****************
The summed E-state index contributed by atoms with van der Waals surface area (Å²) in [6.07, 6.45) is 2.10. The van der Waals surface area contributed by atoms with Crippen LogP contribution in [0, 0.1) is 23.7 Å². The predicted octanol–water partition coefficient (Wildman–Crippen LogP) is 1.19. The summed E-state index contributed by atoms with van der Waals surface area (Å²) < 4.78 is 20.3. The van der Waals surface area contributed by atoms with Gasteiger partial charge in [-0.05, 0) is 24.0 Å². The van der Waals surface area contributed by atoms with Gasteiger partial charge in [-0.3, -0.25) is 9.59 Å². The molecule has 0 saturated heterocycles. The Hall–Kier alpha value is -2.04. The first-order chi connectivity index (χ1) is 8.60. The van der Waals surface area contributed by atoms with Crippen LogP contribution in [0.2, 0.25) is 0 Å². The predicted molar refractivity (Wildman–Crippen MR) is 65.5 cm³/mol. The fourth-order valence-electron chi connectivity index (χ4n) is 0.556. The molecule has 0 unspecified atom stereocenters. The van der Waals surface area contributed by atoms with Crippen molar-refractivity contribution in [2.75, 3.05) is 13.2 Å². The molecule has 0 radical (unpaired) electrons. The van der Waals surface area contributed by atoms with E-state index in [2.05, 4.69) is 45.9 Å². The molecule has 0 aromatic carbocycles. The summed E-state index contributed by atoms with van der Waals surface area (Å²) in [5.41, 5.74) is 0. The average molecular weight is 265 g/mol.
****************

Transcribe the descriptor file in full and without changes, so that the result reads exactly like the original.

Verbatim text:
The summed E-state index contributed by atoms with van der Waals surface area (Å²) in [6.07, 6.45) is 2.10. The van der Waals surface area contributed by atoms with Crippen LogP contribution in [0, 0.1) is 23.7 Å². The predicted octanol–water partition coefficient (Wildman–Crippen LogP) is 1.19. The summed E-state index contributed by atoms with van der Waals surface area (Å²) < 4.78 is 20.3. The van der Waals surface area contributed by atoms with Gasteiger partial charge in [-0.05, 0) is 24.0 Å². The van der Waals surface area contributed by atoms with Gasteiger partial charge in [-0.3, -0.25) is 9.59 Å². The molecule has 0 saturated heterocycles. The Hall–Kier alpha value is -2.04. The first-order chi connectivity index (χ1) is 8.60. The van der Waals surface area contributed by atoms with Crippen LogP contribution in [0.2, 0.25) is 0 Å². The predicted molar refractivity (Wildman–Crippen MR) is 65.5 cm³/mol. The fourth-order valence-electron chi connectivity index (χ4n) is 0.556. The molecule has 0 unspecified atom stereocenters. The van der Waals surface area contributed by atoms with Crippen molar-refractivity contribution in [2.75, 3.05) is 13.2 Å². The molecule has 0 radical (unpaired) electrons. The van der Waals surface area contributed by atoms with E-state index in [2.05, 4.69) is 45.9 Å². The molecule has 0 aromatic carbocycles. The summed E-state index contributed by atoms with van der Waals surface area (Å²) in [5.41, 5.74) is 0. The average molecular weight is 265 g/mol.